Fashion has traditionally been an opaque industry, especially when it comes to luxury. In the past, creators have been secretive about their processes, just like chefs who often don’t prefer to share the secret behind their recipes. That has, of course, changed in the past two years. Consumers are increasingly realising the extent to which fashion was exploiting the planet and the people who worked within the industry. They have become louder in asking the question, Who made my clothes?
When it comes to issues of sustainability and ethics, transparency is the only way forward. It, however, also reveals a wider issue: fashion, as much as it is a large industry, it is a fragile one. And the pandemic has exposed all the cracks in the system, especially the growing issues in the global supply chain.
As Priyanka Modi, co-founder and creative director of the label AMPM, says, most people view fashion houses “as only places of design and creativity, but in reality, our businesses have many more facets, all of which have to seamlessly come together to make for a great consumer experience”.
“A key facet is the making of these beautiful designs. Several different raw materials are used across a collection, all of which come from diverse vendors,” she adds. “When even only one of these is delayed or unable to supply, the entire process gets affected, and procurement is just the first step.”
Supply chain, something that once was a hidden, or rather a hardly talked about, process is now the focal point of the industry. The pandemic, among other reasons, has resulted in clogged ports, shortages of products and overburdened container ships, resulting in rise in prices and delays in manufacturing. It’s a reality that is gradually educating the luxury consumer on how fragile this seemingly glamourous industry is.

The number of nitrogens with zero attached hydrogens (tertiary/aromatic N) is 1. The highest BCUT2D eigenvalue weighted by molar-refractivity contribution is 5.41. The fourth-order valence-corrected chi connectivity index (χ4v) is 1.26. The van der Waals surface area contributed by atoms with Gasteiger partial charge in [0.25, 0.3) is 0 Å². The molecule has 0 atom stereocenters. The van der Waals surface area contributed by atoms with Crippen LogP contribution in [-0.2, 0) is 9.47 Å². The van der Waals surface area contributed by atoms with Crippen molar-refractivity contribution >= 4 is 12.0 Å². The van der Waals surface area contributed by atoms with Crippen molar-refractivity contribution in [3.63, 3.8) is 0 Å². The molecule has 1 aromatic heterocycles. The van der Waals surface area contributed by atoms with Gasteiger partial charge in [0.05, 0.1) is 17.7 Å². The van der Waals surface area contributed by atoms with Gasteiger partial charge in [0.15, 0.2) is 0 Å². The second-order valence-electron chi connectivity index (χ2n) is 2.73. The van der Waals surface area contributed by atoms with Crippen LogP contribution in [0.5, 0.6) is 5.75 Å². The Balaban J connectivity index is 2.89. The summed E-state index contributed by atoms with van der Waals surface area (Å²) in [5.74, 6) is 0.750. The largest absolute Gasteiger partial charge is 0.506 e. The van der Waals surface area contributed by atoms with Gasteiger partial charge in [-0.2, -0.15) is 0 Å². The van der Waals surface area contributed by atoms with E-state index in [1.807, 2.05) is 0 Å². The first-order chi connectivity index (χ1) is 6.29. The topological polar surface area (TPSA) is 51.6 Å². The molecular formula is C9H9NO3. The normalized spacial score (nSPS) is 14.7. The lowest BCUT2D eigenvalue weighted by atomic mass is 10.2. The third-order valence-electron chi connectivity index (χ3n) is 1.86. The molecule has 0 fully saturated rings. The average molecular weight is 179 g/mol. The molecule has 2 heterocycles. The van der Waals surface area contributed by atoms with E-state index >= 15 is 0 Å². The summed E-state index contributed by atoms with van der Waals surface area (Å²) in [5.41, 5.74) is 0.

Fashion does not bring joy
Fashion has always had an unfailing system that went from spring/summer to autumn/winter on autopilot. If anything, overproduction was an issue. Now you will hear consumers of luxury items complain about the lack of good products in the market, and that the joy has been taken out of fashion.
And they are not wrong. According to the annual report, “The State of Fashion”, published by Business of Fashion and McKinsey, “Around half of global businesses suffered supply chain disruptions in 2021, with one in eight severely affected. This was the fallout from a combination of global and local factors, including material and component shortages, transportation bottlenecks, staff unavailability and rising shipping costs.” Over 85% of fashion executives surveyed expect that supply chain disruptions will have a negative impact on business, the report adds.
This means the consumer will have to become used to erratic merchandise and more disruptions at the retail level. Hopefully, this will force the industry to focus on products that the consumer actually want instead of what the industry wants the consumer to buy. “It is now important for a brand to know which are the products that work with their ethos and focus on them,” says couturier Amit Aggarwal.